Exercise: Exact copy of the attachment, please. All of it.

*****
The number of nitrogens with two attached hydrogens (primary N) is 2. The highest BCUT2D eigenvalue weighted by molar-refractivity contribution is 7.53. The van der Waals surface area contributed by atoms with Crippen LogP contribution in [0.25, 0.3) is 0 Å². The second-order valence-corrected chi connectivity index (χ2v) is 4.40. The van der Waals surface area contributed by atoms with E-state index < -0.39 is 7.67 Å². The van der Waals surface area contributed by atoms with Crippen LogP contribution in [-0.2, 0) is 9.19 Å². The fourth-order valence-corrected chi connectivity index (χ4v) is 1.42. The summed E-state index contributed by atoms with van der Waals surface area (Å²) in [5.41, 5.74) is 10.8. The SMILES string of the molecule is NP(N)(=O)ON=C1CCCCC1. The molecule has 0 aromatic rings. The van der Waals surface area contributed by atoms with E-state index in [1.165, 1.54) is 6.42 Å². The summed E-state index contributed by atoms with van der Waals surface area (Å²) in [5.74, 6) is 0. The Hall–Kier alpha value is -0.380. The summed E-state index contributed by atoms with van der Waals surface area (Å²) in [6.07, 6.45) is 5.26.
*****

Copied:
The number of nitrogens with two attached hydrogens (primary N) is 2. The highest BCUT2D eigenvalue weighted by molar-refractivity contribution is 7.53. The van der Waals surface area contributed by atoms with Crippen LogP contribution in [0.25, 0.3) is 0 Å². The second-order valence-corrected chi connectivity index (χ2v) is 4.40. The van der Waals surface area contributed by atoms with E-state index < -0.39 is 7.67 Å². The van der Waals surface area contributed by atoms with Crippen LogP contribution in [-0.2, 0) is 9.19 Å². The fourth-order valence-corrected chi connectivity index (χ4v) is 1.42. The summed E-state index contributed by atoms with van der Waals surface area (Å²) in [5.41, 5.74) is 10.8. The SMILES string of the molecule is NP(N)(=O)ON=C1CCCCC1. The molecule has 0 aromatic rings. The van der Waals surface area contributed by atoms with E-state index in [1.165, 1.54) is 6.42 Å². The summed E-state index contributed by atoms with van der Waals surface area (Å²) in [5.74, 6) is 0. The Hall–Kier alpha value is -0.380. The summed E-state index contributed by atoms with van der Waals surface area (Å²) in [6.07, 6.45) is 5.26.